Scotland’s First Minister Nicola Sturgeon’s husband has resigned as chief executive of her governing Scottish National Party after being forced to admit it has 30,000 fewer members than it claims.
The sudden departure of Peter Murrell, who served as CEO since 1999 and married Sturgeon in 2010, dealt a blow to the SNP establishment. It also highlights the division and disarray that has gripped the pro-independence party since the First Minister announced her resignation last month.
Murrell, who has been under pressure over questions about SNP funding, said on Saturday that he had planned to step down after the party elected him as Sturgeon’s successor later this month, but would now step down with immediate effect.
The SNP admitted on Thursday that it had 30,000 fewer members than it had claimed at the start of a hotly contested campaign to elect a new standard-bearer for the campaign to end Scotland’s three-century union with England.
Murrell’s resignation follows the departure on Friday of Murray Foote, head of communications for SNP members of the Scottish Parliament. Foote said there were “serious issues” with statements issued to journalists “as a courtesy to colleagues at party headquarters” questioning SNP membership numbers.
“As chief executive I have responsibility for the SNP’s responses to media inquiries about our membership numbers,” Murrell said in a statement. “While there was no intent to mislead, I accept that this has resulted.”
Divisions within the SNP and complaints about the handling of its leadership election have eroded the unshakable discipline that helped the party take control of the Scottish government in 2007 and win every major election since.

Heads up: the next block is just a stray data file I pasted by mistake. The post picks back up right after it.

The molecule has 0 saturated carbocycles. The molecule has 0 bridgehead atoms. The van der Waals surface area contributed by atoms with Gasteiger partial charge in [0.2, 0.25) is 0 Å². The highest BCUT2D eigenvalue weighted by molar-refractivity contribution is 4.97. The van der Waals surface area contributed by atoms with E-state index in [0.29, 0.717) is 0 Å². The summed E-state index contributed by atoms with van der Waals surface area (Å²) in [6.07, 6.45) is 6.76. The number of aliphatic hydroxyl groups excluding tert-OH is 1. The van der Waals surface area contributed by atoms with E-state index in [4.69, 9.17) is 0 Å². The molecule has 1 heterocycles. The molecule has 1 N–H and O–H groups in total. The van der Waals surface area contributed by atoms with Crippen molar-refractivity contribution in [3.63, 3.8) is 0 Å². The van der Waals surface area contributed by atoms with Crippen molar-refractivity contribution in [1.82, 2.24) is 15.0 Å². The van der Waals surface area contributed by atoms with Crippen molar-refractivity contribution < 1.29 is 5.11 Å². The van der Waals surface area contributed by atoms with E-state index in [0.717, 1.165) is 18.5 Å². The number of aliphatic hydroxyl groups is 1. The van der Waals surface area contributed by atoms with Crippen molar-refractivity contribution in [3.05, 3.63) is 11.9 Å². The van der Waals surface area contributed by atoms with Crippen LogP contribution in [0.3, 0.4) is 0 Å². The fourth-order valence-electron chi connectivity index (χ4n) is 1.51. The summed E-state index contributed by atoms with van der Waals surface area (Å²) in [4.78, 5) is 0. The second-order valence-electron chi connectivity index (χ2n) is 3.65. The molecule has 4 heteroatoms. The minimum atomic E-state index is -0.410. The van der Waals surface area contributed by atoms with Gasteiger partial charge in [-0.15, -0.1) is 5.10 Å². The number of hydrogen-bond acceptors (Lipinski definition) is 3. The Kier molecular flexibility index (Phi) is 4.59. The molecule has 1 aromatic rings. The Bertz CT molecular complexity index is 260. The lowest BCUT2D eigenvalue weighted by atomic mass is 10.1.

Kate Forbes, the finance secretary and one of the two main candidates to become the next SNP leader and first minister, said in a letter to members posted on Twitter that she was “saddened and disturbed by the extraordinary upheaval in our party in recent days.”
Ash Regan, a former community security minister and outside candidate for the leadership, said she was “encouraged to see the democratic base of the party now asserting itself”. Reagan has previously said that having a husband and wife team as party leader and CEO is a conflict of interest, especially during leadership elections.
Humza Yusuf, the health secretary and the bookies’ favorite to succeed Sturgeon, ran on a platform that generally supported her record but also called for reform at SNP headquarters.
Youssef said on Saturday that he agreed with Murrell that it was “time to make way for a new leader to appoint a new chief executive because he is as passionate as he has been about the SNP and the cause of independence”.
After all three candidates joined calls for the SNP to reveal the current size of its membership, the party said on Thursday that 72,186 people were eligible to take part in the leadership vote, which closes on March 27.
The SNP claimed at the start of the race that it still had close to 104,000 registered members at the end of 2021 – itself a significant drop from a peak of 125,000 in 2019.
The party has been criticized over its handling of money raised in 2017 and 2019 to fund the expected independence referendum campaign.
And he faces questions about a £107,620 loan given by Murrell to the party in 2021 “for working capital purposes”. The loan was not disclosed to the Election Commission more than a year after the breach of election finance rules.
Asked at a press conference last month when she found out about the loan, Sturgeon said she couldn’t remember and what her husband did with her resources was “a matter for her.”